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Heat-Related Illness: It's hot out there! Be alert for heat-related illness.

Jul 27, 2015

[From the Health and Human Services Office of the Assistant Secretary for Preparedness and Response]

The Office of the Assistant Secretary for Preparedness and Response is committed to providing EMS practitioners with timely and useful information. Below is an informational sheet about heat-related illnesses targeted at EMS professionals.  (Emergency Care Coordination Center; eccc@hhs.gov.



As temperatures outside increase in areas across the country, it important for EMS practitioners to be vigilant about heat-related illnesses.  The Office of the Assistant Secretary for Preparedness and Response is committed to providing you with useful resources to help you, as EMS professionals.  In the field, you may encounter patients experiencing heat-related health conditions. Additionally, heat illnesses can pose a threat to your safety.  Below, you will find information and resources on how you can recognize and respond to threats of extreme heat.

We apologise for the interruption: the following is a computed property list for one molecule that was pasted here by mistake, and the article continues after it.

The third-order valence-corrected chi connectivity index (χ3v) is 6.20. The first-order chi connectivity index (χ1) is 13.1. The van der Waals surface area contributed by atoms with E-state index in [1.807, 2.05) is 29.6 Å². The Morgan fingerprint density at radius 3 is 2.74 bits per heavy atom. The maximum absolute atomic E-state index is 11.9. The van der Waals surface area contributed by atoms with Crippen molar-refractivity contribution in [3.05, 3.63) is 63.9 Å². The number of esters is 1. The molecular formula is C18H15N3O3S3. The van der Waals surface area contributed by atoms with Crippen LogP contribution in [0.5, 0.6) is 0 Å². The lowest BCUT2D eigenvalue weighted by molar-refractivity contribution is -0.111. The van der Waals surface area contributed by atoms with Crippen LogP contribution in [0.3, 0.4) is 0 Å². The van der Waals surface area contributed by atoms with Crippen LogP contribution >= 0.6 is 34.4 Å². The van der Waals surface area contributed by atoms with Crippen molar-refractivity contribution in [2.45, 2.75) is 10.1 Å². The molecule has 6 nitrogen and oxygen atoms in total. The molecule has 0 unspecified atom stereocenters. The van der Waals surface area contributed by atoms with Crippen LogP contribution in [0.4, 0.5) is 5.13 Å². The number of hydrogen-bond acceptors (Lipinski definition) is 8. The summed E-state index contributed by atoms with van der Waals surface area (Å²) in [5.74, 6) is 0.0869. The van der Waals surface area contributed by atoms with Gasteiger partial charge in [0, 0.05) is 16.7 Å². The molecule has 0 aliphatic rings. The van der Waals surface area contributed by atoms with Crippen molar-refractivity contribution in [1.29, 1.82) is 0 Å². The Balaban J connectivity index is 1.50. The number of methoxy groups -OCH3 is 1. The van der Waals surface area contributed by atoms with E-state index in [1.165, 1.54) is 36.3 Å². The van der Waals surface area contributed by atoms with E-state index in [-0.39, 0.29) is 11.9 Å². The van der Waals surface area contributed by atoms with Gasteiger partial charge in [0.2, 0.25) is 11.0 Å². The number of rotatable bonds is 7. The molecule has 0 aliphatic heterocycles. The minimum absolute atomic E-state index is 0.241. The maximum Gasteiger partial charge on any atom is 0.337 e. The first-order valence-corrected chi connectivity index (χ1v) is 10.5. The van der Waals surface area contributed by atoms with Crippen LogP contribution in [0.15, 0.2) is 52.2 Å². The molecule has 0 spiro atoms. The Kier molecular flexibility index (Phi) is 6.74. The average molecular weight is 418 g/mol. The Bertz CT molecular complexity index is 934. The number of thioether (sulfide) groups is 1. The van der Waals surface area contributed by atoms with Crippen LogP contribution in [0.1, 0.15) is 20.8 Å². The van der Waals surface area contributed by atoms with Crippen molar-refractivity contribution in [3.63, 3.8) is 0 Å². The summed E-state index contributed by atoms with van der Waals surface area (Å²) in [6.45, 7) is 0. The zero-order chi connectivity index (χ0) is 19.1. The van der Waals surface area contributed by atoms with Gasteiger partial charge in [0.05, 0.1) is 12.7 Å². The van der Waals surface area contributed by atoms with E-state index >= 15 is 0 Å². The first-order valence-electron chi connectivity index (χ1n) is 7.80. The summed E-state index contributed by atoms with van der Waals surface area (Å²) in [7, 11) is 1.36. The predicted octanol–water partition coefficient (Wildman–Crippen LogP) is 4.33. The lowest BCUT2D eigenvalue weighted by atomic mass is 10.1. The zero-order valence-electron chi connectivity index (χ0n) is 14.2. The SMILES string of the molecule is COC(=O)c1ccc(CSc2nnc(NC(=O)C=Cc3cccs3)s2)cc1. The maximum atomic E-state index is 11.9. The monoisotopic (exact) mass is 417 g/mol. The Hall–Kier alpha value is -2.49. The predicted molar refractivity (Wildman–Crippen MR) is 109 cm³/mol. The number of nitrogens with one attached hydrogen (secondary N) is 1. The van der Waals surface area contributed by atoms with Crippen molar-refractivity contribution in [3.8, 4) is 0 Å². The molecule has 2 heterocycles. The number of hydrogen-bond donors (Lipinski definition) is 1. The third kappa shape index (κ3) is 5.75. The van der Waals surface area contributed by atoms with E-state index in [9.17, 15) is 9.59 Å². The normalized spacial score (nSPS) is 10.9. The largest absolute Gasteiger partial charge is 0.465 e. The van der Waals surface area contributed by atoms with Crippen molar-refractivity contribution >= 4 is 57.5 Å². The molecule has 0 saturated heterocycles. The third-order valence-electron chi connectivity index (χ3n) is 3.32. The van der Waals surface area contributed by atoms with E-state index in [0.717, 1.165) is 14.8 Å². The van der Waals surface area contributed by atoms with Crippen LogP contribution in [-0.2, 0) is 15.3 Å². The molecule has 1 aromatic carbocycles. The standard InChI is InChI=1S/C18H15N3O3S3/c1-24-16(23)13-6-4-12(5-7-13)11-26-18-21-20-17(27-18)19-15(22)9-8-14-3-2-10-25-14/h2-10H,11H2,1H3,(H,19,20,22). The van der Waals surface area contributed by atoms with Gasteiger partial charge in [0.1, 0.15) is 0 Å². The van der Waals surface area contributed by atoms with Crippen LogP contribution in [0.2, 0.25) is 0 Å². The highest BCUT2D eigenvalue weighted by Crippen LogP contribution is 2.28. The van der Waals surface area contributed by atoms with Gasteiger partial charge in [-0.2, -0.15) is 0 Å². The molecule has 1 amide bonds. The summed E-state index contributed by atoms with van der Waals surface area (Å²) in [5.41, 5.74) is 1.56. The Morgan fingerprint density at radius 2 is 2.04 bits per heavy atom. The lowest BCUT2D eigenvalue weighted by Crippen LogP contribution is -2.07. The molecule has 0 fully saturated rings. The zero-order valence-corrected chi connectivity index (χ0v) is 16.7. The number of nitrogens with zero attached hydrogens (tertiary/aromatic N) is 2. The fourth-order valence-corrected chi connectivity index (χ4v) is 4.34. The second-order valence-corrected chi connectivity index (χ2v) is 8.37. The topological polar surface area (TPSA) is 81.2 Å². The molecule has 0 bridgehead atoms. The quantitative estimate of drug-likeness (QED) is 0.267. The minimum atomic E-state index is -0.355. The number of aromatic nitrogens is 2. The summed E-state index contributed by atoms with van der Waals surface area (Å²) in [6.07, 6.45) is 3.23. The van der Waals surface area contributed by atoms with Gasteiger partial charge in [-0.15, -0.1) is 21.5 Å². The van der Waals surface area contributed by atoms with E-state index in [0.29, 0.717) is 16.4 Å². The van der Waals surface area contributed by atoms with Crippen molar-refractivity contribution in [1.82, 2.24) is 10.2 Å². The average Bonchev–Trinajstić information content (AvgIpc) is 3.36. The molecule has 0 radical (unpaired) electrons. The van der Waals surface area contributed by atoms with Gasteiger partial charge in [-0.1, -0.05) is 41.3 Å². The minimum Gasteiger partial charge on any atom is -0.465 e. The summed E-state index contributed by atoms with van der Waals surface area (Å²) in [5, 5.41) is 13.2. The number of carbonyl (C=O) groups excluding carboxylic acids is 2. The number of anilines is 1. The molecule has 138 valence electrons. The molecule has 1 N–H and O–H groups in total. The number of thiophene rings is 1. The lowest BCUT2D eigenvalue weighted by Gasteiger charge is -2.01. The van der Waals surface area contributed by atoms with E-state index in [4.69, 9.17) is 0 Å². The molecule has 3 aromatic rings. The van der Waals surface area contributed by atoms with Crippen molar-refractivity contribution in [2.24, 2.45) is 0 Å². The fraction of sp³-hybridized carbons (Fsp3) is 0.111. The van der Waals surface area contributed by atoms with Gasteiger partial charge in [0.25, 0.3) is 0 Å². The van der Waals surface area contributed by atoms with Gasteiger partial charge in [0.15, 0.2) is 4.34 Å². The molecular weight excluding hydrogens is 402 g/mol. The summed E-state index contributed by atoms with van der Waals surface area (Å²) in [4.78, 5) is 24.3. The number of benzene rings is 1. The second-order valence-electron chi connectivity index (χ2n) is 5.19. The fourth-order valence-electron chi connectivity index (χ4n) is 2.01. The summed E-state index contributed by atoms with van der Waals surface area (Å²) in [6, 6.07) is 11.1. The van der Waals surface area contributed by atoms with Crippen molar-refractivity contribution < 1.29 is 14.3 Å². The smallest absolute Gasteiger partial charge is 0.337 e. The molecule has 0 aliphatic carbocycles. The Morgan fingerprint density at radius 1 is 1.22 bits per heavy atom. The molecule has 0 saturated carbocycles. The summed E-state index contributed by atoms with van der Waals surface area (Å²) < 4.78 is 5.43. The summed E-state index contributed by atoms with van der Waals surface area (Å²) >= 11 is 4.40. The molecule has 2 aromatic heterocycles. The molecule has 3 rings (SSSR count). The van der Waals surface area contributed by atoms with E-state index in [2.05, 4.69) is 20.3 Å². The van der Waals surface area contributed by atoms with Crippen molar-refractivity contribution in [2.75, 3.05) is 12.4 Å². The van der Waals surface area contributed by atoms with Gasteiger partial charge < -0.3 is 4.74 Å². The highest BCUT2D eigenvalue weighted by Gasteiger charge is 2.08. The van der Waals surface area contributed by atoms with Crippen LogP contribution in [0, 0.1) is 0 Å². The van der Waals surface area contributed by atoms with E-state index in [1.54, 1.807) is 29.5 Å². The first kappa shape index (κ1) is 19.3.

Protect Yourself

Ideally, you should avoid exposure to extreme heat, sun exposure, and high humidity. As a responder, you may be in situations in which it is impossible to avoid being in hot environments for extended periods of time. In these cases, you should take the following steps to prevent heat stress:

  • If possible, wear light-colored, loose-fitting, breathable clothing.  Unfortunately, turnout gear, personal protective equipment, and many uniforms are not designed with breathability in mind. Avoid non-breathing clothing if possible.
  • Be aware that protective clothing (turnout gear) or personal protective equipment may increase the risk of heat stress.
  • Take breaks whenever possible in extreme heat and humidity. Get into the shade or a cool area when you can.
  • Drink water frequently. Drink enough water that you never become thirsty. Approximately 1 cup every 15-20 minutes.
  • Avoid drinks with large amounts of caffeine or sugar.
  • Some medications can make it harder to respond to heat stress. Talk with your physician about any questions you may have.